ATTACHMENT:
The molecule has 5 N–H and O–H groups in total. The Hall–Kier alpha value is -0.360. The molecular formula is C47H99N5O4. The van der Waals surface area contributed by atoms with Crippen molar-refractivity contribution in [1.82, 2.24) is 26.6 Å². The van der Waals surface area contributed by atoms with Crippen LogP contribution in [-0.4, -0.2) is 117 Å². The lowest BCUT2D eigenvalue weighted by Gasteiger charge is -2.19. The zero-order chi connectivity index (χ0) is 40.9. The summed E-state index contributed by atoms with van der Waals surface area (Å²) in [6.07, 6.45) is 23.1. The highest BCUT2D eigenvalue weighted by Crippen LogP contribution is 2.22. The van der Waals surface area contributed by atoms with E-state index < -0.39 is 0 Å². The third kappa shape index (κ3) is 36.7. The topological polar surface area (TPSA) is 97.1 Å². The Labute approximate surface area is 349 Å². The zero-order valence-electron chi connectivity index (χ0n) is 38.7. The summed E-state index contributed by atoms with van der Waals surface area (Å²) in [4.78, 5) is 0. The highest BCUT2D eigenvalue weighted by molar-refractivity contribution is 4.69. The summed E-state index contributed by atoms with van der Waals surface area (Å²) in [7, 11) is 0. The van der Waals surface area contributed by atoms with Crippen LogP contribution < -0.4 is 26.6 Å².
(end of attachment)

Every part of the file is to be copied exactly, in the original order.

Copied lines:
The molecule has 5 N–H and O–H groups in total. The Hall–Kier alpha value is -0.360. The molecular formula is C47H99N5O4. The van der Waals surface area contributed by atoms with Crippen molar-refractivity contribution in [1.82, 2.24) is 26.6 Å². The van der Waals surface area contributed by atoms with Crippen LogP contribution in [-0.4, -0.2) is 117 Å². The lowest BCUT2D eigenvalue weighted by Gasteiger charge is -2.19. The zero-order chi connectivity index (χ0) is 40.9. The summed E-state index contributed by atoms with van der Waals surface area (Å²) in [6.07, 6.45) is 23.1. The highest BCUT2D eigenvalue weighted by Crippen LogP contribution is 2.22. The van der Waals surface area contributed by atoms with E-state index < -0.39 is 0 Å². The third kappa shape index (κ3) is 36.7. The topological polar surface area (TPSA) is 97.1 Å². The Labute approximate surface area is 349 Å². The zero-order valence-electron chi connectivity index (χ0n) is 38.7. The summed E-state index contributed by atoms with van der Waals surface area (Å²) in [4.78, 5) is 0. The highest BCUT2D eigenvalue weighted by molar-refractivity contribution is 4.69. The summed E-state index contributed by atoms with van der Waals surface area (Å²) in [7, 11) is 0. The van der Waals surface area contributed by atoms with Crippen LogP contribution < -0.4 is 26.6 Å².